The Escapist has an interesting article about the incongruity between the virtual world and the legal world. The basic idea is that the virtual world is moving and changing far faster than the legal world can, and suddenly a huge gap opens up between the two. The whole DRM issue is a case in point–the real world is trying to combat piracy via old methods. Old methods that a) obviously don’t work, and b) annoy the customers who legally buy aforementioned DRM software.
The article cites a case from Chine where a man fatally stabbed an acquaintance who stole a virtual sword and subsequently sold it for real world cash. The police told the aggrieved that the theft wasn’t a punishable crime; virtual property is not legally protected by law. The story has a strangely happy ending—the law was changed to cover virtual property.
A second Escapist article cites another story about the Dutch police arresting a teenager for stealing virtual property at Habbo Hotel, an online meeting place.
However, the point is that the legal world does not have the structures in place to deal with what’s happening in the virtual world, whether it be piracy or theft of virtual property. The problem, one imagines, is that because virtual property is not something tangible, and because virtual property in a MMORPG is usually ostensibly still the property of the game company. Furthermore, according to the article:
There are few laws on the books mentioning virtual
worlds specifically, so attorneys must apply real-world laws to virtual
spaces. Typically, these cases involve copyright and intellectual
property law. But that’s the shallow end of the pool.
The other problem, at least with MMORPGs, is that:
Most EULAs (end-user license agreements) in the
U.S. contain a clause preventing what’s known as “third party
jurisdiction.” This means that if I have a grievance against another
player in an online world, I can’t sue or attack him or her directly;
my contract is only with the service provider.
This has its own inherent problems.
…service providers, as many players have
experienced, don’t always have the resources to effectively serve as
judge, jury and executioner, and they certainly don’t have the massive
legal infrastructure to deal with the myriad variations of conflict
resolution that governments usually have. Worse still, sometimes the
contract between provider and player isn’t always legally fair.
All this, of course, creates an annoyance for MMORPG gamers, who have invested time and money in the virtual property, and legitimate users of DRM-crippled software.
This ties in quite nicely with the story posted by Faranaaz about the teenage girl who sent photos of herself in the buff to other kids, and earned herself a place in the sex offenders registry as a result. The fun part is that the kids who received the photos, whether solicited or not, can be accused of possessing child porn. From a logical standpoint, it’s a joke—the law is bascially accusing the girl of sexually abusing herself. But let’s be clear: logic and law don’t always see eye to unblinking eye.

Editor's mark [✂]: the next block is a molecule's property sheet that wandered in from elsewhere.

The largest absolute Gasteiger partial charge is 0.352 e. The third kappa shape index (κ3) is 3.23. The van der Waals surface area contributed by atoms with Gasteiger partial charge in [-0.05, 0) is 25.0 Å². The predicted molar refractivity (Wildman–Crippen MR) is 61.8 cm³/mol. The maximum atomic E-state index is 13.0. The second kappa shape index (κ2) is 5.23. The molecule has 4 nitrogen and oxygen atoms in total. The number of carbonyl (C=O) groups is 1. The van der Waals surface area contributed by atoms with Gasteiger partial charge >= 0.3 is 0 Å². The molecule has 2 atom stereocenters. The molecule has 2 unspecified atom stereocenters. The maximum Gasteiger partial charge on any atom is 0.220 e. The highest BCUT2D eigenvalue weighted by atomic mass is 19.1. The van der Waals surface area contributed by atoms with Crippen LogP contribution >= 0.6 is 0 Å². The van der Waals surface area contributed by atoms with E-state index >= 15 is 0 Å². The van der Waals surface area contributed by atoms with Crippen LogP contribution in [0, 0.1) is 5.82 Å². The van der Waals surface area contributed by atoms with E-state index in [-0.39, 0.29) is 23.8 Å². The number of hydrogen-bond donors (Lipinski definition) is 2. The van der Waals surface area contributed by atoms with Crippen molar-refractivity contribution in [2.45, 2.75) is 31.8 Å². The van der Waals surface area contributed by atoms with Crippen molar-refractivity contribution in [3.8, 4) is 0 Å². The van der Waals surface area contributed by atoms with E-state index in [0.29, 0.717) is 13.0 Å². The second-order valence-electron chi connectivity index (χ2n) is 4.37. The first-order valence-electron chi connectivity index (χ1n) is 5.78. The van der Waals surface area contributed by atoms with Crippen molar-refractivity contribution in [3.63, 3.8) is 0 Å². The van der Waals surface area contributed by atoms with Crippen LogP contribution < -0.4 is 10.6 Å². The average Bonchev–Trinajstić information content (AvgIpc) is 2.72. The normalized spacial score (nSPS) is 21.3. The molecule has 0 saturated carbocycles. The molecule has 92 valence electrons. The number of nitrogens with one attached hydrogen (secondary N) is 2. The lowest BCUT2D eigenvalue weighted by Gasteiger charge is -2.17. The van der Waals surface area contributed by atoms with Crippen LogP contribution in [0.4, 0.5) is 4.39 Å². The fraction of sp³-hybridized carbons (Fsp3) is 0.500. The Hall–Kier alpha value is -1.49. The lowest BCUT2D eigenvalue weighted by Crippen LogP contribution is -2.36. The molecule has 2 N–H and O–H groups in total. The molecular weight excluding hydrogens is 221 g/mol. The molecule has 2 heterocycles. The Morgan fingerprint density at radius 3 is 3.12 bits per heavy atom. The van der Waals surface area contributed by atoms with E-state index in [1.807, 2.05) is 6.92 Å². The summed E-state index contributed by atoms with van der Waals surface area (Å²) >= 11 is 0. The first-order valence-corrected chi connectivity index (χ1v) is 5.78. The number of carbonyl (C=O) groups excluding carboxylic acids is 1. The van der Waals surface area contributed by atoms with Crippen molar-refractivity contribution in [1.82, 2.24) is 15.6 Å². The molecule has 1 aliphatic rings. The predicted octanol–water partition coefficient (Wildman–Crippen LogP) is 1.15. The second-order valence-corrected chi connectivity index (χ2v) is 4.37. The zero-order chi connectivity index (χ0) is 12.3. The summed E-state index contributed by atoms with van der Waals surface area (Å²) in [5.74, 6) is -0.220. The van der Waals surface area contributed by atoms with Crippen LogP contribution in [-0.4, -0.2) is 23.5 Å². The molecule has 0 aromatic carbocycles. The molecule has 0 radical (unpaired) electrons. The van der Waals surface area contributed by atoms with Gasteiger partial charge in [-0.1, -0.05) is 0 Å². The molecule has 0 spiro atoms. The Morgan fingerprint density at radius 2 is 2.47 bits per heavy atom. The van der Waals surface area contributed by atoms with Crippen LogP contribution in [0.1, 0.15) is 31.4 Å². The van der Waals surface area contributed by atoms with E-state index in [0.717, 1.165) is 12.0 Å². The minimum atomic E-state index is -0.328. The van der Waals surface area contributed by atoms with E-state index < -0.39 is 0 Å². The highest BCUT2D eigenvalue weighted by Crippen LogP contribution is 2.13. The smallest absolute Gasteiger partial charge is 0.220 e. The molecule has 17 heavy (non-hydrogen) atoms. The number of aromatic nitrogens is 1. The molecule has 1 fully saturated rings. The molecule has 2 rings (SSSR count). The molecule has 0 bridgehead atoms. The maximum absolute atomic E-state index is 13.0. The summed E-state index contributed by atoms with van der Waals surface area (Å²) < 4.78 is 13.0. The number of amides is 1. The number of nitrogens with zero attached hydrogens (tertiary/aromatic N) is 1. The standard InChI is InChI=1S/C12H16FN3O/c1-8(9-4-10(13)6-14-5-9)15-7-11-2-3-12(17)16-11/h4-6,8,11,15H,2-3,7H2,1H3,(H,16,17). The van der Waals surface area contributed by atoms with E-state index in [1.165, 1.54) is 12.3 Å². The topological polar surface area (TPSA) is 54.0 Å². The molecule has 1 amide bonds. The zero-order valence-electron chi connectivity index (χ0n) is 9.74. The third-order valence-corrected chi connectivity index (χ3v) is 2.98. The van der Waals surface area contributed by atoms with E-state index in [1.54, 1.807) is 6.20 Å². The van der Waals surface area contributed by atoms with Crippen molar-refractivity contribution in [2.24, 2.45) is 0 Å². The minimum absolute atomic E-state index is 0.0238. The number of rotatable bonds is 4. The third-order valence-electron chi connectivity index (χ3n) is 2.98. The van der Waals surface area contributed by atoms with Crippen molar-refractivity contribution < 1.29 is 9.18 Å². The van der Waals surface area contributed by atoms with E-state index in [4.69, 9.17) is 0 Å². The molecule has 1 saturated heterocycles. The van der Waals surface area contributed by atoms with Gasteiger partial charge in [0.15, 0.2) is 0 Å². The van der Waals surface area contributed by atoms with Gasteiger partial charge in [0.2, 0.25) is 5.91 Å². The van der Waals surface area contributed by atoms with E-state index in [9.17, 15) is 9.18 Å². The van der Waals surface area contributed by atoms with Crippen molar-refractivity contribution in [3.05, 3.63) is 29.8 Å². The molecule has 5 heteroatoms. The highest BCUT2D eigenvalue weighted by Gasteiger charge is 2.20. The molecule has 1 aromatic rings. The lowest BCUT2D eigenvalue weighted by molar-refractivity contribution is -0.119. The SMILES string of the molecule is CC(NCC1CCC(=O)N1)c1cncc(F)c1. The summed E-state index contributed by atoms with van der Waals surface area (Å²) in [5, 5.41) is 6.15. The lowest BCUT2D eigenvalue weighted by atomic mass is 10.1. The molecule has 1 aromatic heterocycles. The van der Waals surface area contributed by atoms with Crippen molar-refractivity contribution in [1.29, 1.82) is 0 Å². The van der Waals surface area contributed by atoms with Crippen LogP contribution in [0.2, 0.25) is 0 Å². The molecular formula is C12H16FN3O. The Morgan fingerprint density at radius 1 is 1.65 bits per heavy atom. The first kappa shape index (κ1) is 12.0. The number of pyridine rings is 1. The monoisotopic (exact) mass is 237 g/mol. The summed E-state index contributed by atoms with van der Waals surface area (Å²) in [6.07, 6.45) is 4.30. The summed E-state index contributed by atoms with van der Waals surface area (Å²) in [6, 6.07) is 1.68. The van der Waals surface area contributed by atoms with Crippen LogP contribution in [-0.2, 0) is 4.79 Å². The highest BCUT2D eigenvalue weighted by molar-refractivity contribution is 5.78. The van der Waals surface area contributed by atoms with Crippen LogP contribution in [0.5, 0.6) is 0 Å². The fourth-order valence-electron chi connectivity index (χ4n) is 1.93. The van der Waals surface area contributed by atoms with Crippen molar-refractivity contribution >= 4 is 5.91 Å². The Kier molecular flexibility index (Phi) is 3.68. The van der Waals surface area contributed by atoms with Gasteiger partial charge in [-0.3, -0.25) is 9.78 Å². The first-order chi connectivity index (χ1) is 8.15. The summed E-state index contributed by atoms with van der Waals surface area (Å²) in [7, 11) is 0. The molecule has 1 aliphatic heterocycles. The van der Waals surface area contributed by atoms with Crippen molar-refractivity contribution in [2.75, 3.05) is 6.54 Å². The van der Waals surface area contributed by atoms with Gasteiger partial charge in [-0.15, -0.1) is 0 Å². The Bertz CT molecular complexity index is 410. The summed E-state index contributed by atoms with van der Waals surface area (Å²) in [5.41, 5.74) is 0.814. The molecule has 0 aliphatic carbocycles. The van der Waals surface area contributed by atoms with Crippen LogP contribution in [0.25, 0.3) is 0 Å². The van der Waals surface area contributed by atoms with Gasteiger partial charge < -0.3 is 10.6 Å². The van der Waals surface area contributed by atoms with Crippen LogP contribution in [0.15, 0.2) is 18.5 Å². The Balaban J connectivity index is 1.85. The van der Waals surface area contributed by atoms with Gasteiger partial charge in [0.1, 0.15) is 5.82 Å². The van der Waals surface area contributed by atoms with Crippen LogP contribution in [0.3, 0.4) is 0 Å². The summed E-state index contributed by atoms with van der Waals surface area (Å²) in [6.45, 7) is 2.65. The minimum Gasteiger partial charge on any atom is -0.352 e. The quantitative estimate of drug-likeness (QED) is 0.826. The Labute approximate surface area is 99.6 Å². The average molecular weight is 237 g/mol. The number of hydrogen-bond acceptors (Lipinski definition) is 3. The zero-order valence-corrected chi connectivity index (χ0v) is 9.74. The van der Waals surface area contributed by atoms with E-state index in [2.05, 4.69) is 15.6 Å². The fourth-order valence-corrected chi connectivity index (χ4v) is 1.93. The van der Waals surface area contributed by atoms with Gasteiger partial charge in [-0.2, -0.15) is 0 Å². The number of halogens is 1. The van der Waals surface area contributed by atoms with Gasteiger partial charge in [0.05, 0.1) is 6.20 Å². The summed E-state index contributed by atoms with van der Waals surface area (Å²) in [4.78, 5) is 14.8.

The law cannot cope and in some cases, is unwilling to cope. And in the case of a country such as South Africa, virtual property probably isn’t even on the radar (although the Electronics Communcations and transactions Act of 2002, Chapter XIII describes South African law with regards to cybercrime—how progressive!—I’m not sure whether theft of virtual property is covered here…anyone want to check this for me? Possibly section 87?)
Is there a chance it can come right? Possibly, as a new generation of gamers become part of the populace the creates and regulates laws in the first place. But I suspect that practical law that adequately addresses the needs of the virtual world still a while away.
There’s obviously a lot more here than just this, and I’ve just scratched the surface of the problem, but I don’t think I’m expert enough in any of these subjects to give it more than just the undeserving gloss down above. Anyone out there who can add to this?
Edit: Thanks to fecknusername for pointing me at this interesting article: apparently, the Dutch court has sentenced two boys for theft of virtual items in RuneScape. The punishment is community service, but it’s still a brilliant ruling. As per the article:
The Leeuwarden district court says the culprits, 15 and 14 years old, coerced a 13-year-old boy into transferring a virtual amulet and a virtual mask from the online adventure game RuneScape to their game accounts. “These virtual goods are goods (under Dutch law), so this is theft,” the court said yesterday in its ruling.
[Link: The Escapist – We the Gamers]
[Link: The Escapist – Legislating the Virtual World]
[Link: South African Electronic Communications and Transactions Act 2002]
[Link: IOL.co.za – Teens punished for virtual theft]